Possibly a lot. With the U.S. and EU entering into free trade talks, opportunities for U.S. entrepreneurs could mushroom. Already, the U.K. has the lowest barriers to entry for entrepreneurs of any country in Europe. With all the talk of globalization, Schmidt said, Austin is still “parochially focused.”
“We call ourselves the live music city of the world. But rarely do we set our sites beyond Travis County. We are happily frolicking in Austin…we lack international connectivity. Tech, as it applies to music and film and the rest of media has gone digital, global. There’s an instant market available to the whole world, whether (an entrepreneur) is aware of it or not. Whether they’ve prepared their product for other markets or not. Everyone in the world has access to it.”
The original trade mission was inspired by Andy Pryce Deputy Consul General at the British Consulate General in Houston, who brought Hackney’s explosive tech growth to the attention of Schmidt and the city. Other participants included Appconomy, Phunware and Spredfast.
Natalie Betts, Acting International Economic Development Program Manager for Austin’s Economic Growth and Redevelopment Services Office, called the relationship with Hackney a wonderful opportunity.
“We would never be partnered with London, it’s too big,” she pointed out. “But London is a city of immense global importance. We’re connected with the part that’s involved in tech and creative, like Austin.” Other advantages, she said, are that there are no language barriers, London is a common choice for companies looking to expand into Europe, and the association raises Austin’s profile internationally as a tech center. With overseas companies, she said, the natural inclination when trading or expanding into the U.S. tech market is to go to Silicon Valley. She hopes the relationship between Hackney and Austin will make Austin more visible.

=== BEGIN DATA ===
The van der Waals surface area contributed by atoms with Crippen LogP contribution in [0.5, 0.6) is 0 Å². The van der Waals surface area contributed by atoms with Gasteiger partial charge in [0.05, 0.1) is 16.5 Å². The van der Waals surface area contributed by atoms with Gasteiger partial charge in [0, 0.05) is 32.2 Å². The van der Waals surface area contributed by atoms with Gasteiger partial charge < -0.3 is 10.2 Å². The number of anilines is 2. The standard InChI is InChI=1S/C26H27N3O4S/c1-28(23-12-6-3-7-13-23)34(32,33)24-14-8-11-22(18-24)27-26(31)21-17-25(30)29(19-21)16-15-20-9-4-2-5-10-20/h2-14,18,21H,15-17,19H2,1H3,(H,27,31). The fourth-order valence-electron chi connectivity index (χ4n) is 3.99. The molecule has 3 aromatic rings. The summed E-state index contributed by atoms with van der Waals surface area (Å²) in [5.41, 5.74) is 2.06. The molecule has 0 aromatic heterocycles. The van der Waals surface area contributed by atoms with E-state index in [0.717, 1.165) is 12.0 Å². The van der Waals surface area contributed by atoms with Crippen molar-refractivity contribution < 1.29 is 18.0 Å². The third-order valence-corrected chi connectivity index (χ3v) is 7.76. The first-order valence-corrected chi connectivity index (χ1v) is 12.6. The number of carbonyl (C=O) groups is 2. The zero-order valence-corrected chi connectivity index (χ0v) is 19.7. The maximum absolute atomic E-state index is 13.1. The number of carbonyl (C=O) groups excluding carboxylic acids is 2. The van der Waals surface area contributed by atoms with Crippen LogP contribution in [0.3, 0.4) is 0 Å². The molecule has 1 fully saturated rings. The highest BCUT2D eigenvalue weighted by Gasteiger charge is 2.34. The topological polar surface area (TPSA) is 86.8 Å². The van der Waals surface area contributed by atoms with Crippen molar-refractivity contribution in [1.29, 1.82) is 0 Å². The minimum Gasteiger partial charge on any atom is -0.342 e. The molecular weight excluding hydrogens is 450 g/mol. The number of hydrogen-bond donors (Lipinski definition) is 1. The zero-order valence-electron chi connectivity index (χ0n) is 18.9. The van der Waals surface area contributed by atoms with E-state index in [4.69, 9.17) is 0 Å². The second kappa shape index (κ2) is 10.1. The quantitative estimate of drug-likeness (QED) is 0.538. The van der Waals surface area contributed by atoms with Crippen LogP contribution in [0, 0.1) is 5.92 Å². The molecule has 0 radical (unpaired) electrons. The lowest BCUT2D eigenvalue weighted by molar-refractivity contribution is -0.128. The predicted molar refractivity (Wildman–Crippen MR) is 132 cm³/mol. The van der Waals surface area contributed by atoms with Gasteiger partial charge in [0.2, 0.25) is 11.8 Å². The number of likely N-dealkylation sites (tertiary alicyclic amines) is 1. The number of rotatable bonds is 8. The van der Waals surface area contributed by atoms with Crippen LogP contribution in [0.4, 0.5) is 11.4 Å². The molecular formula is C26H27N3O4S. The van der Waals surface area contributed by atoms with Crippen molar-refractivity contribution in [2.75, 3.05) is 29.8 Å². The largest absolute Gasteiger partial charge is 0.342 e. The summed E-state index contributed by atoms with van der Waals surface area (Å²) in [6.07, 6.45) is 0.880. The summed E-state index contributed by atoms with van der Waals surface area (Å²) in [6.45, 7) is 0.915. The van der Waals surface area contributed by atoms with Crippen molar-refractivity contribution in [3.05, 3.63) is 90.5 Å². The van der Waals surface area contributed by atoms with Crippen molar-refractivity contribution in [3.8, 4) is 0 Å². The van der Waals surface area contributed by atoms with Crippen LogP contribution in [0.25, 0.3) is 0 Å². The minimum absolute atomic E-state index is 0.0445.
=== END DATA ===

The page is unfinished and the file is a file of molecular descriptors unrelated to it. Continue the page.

Austin’s relationship with Hackney was the first for that borough. Andrew Sissons, Interim Head of Regeneration Delivery for Hackney said he’s long had a strategy to bring together 10 or so cities or clusters around the world and Austin was the first one that “landed in our laps.”

Keep Hackney Mental?

“It’s been absolutely brilliant between us and Austin,” Sissons said. “It’s been expanding beyond just a government agreement or business friendship agreement. We’re looking across multiple disciplines, things from education to research to export to arts, to collaborating on Hackney House at SXSW, to Austin doing an Austin House in Hackney. It’s been a broad relationship on many levels and we’ve been building real friendships. There are very many kindred spirits.”